Editor’s note: This article was initially published in The Daily Gazette, Swarthmore’s online, daily newspaper founded in Fall 1996. As of Fall 2018, the DG has merged with The Phoenix. See the about page to read more about the DG.
Are you in the market for a sex toy but bewildered by the abundance of options? Be wildered no more! The Sexual Health Counselors will be giving a workshop on Tuesday evening on some basic kinds of toys, what they do, how to pick one out, and how to use them safely. There will be a raffle too, so you could go home with a brand new toy of your own. The Daily Gazette talked with SHC Sasha Raskin ’09 to get a preview of the event.
Daily Gazette: What’s the overall goal of the workshop?
Sasha Raskin: It’s meant to be educational, to let people know what’s out there, how it can be used, and how to pick a toy for yourself if you want one.
DG: So no demonstrations?
SR: Not physical, no. There will be toys there though so people can see what they’re like. It’s pretty much impossible to do a workshop without toys; they make way more sense when you can see them in person.
DG: Are you of the school of thought that everyone’s life would benefit from more toys?
SR: No, but I think a lot of peoples’ lives would, much more than they think. Toys can provide something that a lot of bodies can’t: different kinds of stimulation, for example. And it’s definitely worth trying [sex toys] out, because a lot of people need the added stimulation. And they’re toys: they’re meant to be fun. And fun is good.
DG: What kinds of toys will you be talking about at the workshop? And what sort of shopping tips are you providing?
SR: A very wide range: vibrators, dildos, buttplugs and anal beads, harnesses, cockrings, and prostate stimulators. Shopping tips have a lot to do with “everyone’s different, know what’s toxic, and smaller is usually better”.
DG: That last bit sounds like something people might get confused about a lot.
SR: Yeah, there’s this notion in society that bigger is always better, especially with things involving sex, but more often than not it actually isn’t true. The reason I’m doing the workshop is because I worked at a feminist sex toy shop [The Smitten Kitten in Minneapolis] for four months this past summer and semester, and that was the most common issue that came up.
DG: What about the shop makes it “feminist”?
SR: That it’s really about education and being sex positive, and a resource instead of a place that’s mostly just exploitative of women’s bodies. We talked to everyone who came in, just about, and answered questions. However long it took; if it took an hour then we talked for an hour.
DG: What role do you think sex toys, or learning about them and using them, play in redefining social ideas about sex?
SR: I think it’s important in creating a sex-positive world. In a very broad sense, realizing that sex can be fun and more about learning about our own bodies instead of fearing them is important. Toys can really help with that because they can encourage exploration and learning. Also, it goes a long way in tearing down the idea that missionary sex is the only sex, because really that doesn’t work for a lot of people, especially women. And if we’re going to be talking about sex as pleasure, we should try to make it pleasurable and make it okay to do what feels good instead of stigmatizing it.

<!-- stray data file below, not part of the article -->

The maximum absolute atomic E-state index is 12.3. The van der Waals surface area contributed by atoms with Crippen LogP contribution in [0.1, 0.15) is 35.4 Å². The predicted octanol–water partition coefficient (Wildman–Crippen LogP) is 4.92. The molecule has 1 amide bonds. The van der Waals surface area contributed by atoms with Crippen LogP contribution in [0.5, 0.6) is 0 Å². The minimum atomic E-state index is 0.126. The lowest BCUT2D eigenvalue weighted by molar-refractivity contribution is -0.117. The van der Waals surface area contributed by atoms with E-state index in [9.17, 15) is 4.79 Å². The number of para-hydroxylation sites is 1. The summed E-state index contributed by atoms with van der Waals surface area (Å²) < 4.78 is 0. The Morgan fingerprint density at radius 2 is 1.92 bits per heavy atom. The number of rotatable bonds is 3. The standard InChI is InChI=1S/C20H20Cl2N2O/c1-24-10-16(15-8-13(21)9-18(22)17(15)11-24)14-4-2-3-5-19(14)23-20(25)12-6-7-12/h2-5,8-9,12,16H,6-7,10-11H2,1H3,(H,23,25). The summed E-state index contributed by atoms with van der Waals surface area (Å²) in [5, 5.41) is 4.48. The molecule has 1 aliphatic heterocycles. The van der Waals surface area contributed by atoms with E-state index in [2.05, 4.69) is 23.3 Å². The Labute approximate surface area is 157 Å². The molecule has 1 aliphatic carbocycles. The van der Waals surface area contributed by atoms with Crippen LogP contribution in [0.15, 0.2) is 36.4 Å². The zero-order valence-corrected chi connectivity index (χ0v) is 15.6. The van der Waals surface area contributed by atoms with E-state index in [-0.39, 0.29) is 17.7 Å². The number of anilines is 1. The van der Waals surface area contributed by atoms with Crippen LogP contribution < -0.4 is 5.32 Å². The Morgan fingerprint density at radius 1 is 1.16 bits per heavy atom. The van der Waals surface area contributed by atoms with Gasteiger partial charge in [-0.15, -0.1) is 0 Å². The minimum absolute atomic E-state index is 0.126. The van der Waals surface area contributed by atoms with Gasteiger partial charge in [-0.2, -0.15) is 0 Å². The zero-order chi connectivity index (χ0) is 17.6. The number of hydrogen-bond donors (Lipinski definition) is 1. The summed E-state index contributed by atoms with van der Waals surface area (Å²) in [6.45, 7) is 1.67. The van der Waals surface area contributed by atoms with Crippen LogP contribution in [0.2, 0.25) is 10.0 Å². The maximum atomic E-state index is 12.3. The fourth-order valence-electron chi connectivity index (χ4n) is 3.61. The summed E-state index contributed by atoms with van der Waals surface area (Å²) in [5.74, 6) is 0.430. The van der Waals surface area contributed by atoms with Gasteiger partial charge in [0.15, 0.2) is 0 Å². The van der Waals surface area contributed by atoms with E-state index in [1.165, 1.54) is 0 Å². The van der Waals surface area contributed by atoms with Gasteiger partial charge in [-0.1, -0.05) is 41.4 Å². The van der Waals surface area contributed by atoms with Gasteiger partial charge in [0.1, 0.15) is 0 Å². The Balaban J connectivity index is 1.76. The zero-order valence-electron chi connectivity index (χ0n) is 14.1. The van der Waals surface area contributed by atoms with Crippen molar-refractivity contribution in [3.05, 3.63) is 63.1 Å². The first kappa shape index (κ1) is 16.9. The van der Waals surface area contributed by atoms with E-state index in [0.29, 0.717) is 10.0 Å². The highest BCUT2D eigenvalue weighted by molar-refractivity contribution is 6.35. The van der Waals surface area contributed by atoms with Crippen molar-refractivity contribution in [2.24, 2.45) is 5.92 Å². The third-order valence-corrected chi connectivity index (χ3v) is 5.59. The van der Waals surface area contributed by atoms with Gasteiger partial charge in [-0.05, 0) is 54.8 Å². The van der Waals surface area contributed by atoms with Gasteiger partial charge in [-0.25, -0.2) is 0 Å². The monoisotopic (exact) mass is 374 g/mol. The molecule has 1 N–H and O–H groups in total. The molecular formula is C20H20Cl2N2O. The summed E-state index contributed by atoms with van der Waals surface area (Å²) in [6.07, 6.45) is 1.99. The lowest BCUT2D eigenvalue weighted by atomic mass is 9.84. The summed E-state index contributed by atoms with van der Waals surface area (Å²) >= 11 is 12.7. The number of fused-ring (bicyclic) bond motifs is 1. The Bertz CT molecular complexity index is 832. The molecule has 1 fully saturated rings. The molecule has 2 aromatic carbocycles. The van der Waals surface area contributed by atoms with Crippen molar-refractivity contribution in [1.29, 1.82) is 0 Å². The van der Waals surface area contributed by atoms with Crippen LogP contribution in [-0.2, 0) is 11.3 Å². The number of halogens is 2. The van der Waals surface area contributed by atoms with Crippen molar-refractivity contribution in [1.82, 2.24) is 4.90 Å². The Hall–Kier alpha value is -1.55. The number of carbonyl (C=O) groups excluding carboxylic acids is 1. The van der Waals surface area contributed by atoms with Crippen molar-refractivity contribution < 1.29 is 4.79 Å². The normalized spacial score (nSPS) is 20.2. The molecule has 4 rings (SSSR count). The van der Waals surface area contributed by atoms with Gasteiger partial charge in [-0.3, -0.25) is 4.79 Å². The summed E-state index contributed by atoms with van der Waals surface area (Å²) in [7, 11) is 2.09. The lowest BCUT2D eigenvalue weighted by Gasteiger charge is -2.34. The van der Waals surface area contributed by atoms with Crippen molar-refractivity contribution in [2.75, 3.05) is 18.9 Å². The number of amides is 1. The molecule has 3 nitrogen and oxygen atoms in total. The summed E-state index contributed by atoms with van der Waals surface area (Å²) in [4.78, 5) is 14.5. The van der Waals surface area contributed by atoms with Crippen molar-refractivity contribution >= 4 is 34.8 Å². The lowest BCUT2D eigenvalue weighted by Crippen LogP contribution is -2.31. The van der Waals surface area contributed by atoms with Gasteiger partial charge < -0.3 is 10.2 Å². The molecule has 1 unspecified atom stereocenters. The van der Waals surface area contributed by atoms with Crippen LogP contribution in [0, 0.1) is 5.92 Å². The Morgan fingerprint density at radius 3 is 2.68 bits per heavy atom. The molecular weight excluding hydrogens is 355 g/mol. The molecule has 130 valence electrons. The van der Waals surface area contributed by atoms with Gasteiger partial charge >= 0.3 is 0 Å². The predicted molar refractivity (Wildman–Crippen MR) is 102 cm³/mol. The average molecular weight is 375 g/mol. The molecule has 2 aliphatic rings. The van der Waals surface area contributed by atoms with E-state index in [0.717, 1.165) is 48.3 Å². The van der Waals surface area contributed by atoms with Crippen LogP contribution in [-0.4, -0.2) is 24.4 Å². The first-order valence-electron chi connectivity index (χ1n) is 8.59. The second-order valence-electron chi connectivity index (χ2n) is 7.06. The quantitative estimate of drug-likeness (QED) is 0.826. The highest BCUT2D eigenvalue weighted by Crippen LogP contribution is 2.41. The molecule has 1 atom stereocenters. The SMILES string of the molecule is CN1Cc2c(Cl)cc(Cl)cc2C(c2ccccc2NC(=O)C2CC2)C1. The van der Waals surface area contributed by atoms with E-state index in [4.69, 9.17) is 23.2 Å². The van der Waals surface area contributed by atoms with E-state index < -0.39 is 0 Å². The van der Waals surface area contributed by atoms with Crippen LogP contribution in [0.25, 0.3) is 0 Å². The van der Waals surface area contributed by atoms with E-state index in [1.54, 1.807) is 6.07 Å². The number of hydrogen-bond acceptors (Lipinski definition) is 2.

DG: So, I heard you asked SBC for $1200 to buy raffle prizes. How’d that go?
SR: Well, it wasn’t just for raffle prizes; it was for the “models” and raffle prizes. It actually went really well. They’re strapped for cash so they couldnt give me all of it, but for the most part they were very positive about the workshop and the need to have toys there. So I ended up with just under $400, and the Smitten Kitten gave me a great discount so I could still stick with my vision for the workshop.
DG: Can I ask what the raffle prizes are?
SR: The prizes include dildos, vibrators, cock rings, and butt plugs. Obviously the models aren’t being raffled because you want your toys to be clean, but SHCs will be using them for future workshops, hopefully.
DG: Is the workshop a brand new event?
SR: I haven’t been to one before, but I’m not the authoritative source on that. There have been other workshops that talked about toys — Tristan Taoramino’s Anal Sex 101, for example, during Sager Symposium in 2006.
DG: What sort of person is your ideal workshop attendee? Or, who will benefit the most from showing up ready to be educated?
SR: Anyone with an open mind, really. I hope to see a wide range of people with different levels of experience, different bodies, different genders, everything. I don’t know about a specific “ideal attendee”.
DG: Last question: do you have a favorite among the toys you’ll be demonstrating? Or one that you’d recommend most enthusiastically? And why?
SR: That’s hard….I think the Laya Spot is a great toy. It’s a little, external vibe that can either lay on the vulva or cup the balls — which a lot of people love! — and it has a wide range of speeds and even some pulses, and it’s cute and tiny — very versatile.
DG: [looks it up online] Oh, it’s totally cute!
SR: Yep! Unfortunately, expensive. And that’s a huge problem with toys that are actually body-safe. I’ll be talking about this at the workshop too. A lot of cheap toy materials are actually toxic, and totally unregulated because they’re sold as “novelties”.
DG: So you get what you pay for, in a sense.
SR: Sometimes. You have to know. The toys I’ll have range price-wise too.
The workshop will take place on Tuesday at 8:30 in the Kitao Gallery.